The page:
The Home on Greenbluff

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Provençe’s traditional stone farmhouse architecture was the inspiration for a handcrafted Topanga home that exemplifies the Canyon’s independant and creative spirit.

Longtime Topanga residents Clive and Karen Christie built their one-of-a-kind home for the ages. Clive is a master stone mason, Karen an artist. They designed their French Provençal-inspired stone villa to withstand fire and earthquake, but also to be an organic part of the Topanga mountainside it is built on, embracing its views and welcoming visitors, wildlife, and the light and color of the passing seasons.

Karen Christie describes it as “a home with intention,” a place “where people can come and reconnect to their true self.”

This hilltop retreat has thick stone walls that keep the home’s occupants cool in summer and warm in winter. Shells, bones, beads and pebbles decorate the mortar that holds the stones in place, and handmade tiles, decorated with the paw prints of a much-loved pet, horses, flowers, and geometric patterns, tell the stories of the family that built this home from the ground up and have filled it with love and life for nearly 40 years.

Clive used heavy terra cotta tiles salvaged from the demolition of Howard Hughes’ Hancock Park mansion for the roof. The main staircase is built out of surplus marble from the Getty Center. Karen has added spirals, crosses, and stars to the walkways and walls. They compliment the stones of the house. Arched, blue-painted doors and blue-framed European-style windows add a flash of color. So does the garden full of Provençal garden flowers and fruit trees.  An herb garden and vegetable beds are tucked into a kitchen garden, feet from the kitchen door. Almost every room has its own patio space, with flowers and fountains. Throughout the house and garden, Clive’s stonework is enlivened with Karen’s mosaic patterns, found objects, and her handmade tiles.

“We couldn’t afford the tiles we wanted so we bought a kiln and I took a class,” Karen Christie told the Messenger Mountain News. The walls of her home display her paintings of horses, dogs, children, flowers, the house. Visitors are greeted on arrival by a massive gate she designed, the iron forming the shapes of running horses.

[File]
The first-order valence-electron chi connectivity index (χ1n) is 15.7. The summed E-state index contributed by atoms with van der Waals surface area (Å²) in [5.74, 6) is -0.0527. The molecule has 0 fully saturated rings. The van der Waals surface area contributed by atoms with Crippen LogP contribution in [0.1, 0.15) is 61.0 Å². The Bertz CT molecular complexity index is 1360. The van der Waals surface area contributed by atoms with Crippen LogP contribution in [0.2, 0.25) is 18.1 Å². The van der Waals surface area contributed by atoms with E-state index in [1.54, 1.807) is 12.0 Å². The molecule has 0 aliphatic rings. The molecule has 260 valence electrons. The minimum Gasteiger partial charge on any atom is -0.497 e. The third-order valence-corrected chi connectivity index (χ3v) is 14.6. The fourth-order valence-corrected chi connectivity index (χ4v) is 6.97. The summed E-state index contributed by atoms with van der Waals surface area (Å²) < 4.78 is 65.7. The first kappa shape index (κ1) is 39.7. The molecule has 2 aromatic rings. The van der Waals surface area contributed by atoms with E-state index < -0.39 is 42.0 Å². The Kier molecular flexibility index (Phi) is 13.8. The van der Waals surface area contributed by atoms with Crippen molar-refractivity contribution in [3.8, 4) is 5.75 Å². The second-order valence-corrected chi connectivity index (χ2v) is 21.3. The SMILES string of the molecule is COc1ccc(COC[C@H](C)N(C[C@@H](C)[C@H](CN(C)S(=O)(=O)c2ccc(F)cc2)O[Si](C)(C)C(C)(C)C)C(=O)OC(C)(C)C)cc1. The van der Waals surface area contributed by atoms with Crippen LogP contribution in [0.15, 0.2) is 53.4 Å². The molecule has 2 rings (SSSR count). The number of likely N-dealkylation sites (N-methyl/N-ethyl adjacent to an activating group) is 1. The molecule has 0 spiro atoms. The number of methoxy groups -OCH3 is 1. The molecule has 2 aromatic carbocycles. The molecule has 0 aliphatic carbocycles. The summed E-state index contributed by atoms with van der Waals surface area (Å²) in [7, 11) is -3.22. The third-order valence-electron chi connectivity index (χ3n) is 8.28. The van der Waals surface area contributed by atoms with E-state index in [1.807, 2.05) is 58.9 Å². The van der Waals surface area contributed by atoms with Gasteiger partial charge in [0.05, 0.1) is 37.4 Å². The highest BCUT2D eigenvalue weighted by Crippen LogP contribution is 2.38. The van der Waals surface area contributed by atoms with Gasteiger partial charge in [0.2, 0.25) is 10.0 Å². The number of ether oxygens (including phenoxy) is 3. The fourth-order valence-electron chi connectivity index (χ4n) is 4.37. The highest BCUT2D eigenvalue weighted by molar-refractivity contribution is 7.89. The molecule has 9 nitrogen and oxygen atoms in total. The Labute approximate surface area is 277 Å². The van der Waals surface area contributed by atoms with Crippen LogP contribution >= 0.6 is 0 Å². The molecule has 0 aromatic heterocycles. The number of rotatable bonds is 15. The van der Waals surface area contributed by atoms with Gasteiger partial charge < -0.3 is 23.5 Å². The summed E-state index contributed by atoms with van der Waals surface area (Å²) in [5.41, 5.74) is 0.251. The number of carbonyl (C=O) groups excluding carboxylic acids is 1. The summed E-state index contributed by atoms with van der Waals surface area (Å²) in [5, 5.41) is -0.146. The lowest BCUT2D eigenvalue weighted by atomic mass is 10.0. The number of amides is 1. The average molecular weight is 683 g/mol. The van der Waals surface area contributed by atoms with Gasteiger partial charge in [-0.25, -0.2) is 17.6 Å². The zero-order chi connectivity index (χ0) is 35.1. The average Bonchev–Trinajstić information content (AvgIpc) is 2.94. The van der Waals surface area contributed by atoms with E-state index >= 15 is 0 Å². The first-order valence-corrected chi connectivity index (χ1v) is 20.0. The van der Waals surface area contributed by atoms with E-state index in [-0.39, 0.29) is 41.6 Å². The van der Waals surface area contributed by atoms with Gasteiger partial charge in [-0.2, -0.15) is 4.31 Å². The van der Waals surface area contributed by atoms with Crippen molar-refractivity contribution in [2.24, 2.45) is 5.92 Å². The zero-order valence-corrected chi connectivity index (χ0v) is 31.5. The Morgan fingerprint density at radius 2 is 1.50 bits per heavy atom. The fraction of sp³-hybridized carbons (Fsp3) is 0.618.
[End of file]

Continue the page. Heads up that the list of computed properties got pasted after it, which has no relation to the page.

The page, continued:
Horses are an integral part of the home. The stables are open to the back garden. Karen’s horses have always had free rein, a decomposed granite path from the stables to the paddock was built below the terrace and swimming pool, so the horses could be part of family activities.

“We built this house to live in, to be here,” Karen said. The couple raised their daughter, musician Nikki Christie, in the house. They’ve lived in it for 33 years but are now ready to move on. Karen envisions a new life in the French countryside, saying that she knows the house they are leaving behind will continue to be a retreat and place of peace and tranquility for whoever owns it next.

Topanga Realtor Nancy Nelms is representing the property for the Christies. “Clive told me that stone villas are handed down through the generations in Europe,” Nelms said. “This home was built to last.”

Home is the key word. This house was built to be a home, not just a building. Every inch of it was created with thought, care, and intention.

For more information on the house, contact Nancy Nelms with Snyder Sutton Real Estate at (310) 463-0304.

 

Suzanne Guldimann
Suzanne Guldimann

Suzanne Guldimann is an author, artist, and musician who lives in Malibu and loves the Santa Monica Mountains. She has worked as a journalist reporting on local news and issues for more than a decade, and is the author of nine books of music for the harp. Suzanne's newest book, "Life in Malibu", explores local history and nature. She can be reached at suzanne@messengermountainnews.com

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